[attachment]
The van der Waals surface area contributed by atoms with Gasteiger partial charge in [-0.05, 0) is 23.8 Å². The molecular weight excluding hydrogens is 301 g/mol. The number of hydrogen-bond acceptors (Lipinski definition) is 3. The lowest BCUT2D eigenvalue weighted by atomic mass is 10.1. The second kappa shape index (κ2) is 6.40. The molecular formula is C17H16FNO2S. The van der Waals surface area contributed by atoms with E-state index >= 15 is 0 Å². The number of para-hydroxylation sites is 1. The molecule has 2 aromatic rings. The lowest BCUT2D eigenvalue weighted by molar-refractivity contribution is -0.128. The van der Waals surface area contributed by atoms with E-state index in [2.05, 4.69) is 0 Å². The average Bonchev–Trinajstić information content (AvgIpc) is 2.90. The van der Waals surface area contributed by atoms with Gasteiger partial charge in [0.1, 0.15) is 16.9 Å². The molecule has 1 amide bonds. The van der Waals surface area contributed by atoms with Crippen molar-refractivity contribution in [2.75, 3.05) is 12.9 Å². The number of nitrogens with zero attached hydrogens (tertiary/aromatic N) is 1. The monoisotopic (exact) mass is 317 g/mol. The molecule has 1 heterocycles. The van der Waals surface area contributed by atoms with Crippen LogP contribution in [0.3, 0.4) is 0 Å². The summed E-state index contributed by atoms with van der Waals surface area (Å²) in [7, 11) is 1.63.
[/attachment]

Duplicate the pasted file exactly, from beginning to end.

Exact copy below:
The van der Waals surface area contributed by atoms with Gasteiger partial charge in [-0.05, 0) is 23.8 Å². The molecular weight excluding hydrogens is 301 g/mol. The number of hydrogen-bond acceptors (Lipinski definition) is 3. The lowest BCUT2D eigenvalue weighted by atomic mass is 10.1. The second kappa shape index (κ2) is 6.40. The molecular formula is C17H16FNO2S. The van der Waals surface area contributed by atoms with E-state index >= 15 is 0 Å². The number of para-hydroxylation sites is 1. The molecule has 2 aromatic rings. The lowest BCUT2D eigenvalue weighted by molar-refractivity contribution is -0.128. The van der Waals surface area contributed by atoms with E-state index in [2.05, 4.69) is 0 Å². The average Bonchev–Trinajstić information content (AvgIpc) is 2.90. The van der Waals surface area contributed by atoms with Gasteiger partial charge in [0.1, 0.15) is 16.9 Å². The molecule has 1 amide bonds. The van der Waals surface area contributed by atoms with Crippen molar-refractivity contribution in [2.75, 3.05) is 12.9 Å². The number of nitrogens with zero attached hydrogens (tertiary/aromatic N) is 1. The monoisotopic (exact) mass is 317 g/mol. The molecule has 1 heterocycles. The van der Waals surface area contributed by atoms with Crippen LogP contribution in [0.3, 0.4) is 0 Å². The summed E-state index contributed by atoms with van der Waals surface area (Å²) in [7, 11) is 1.63.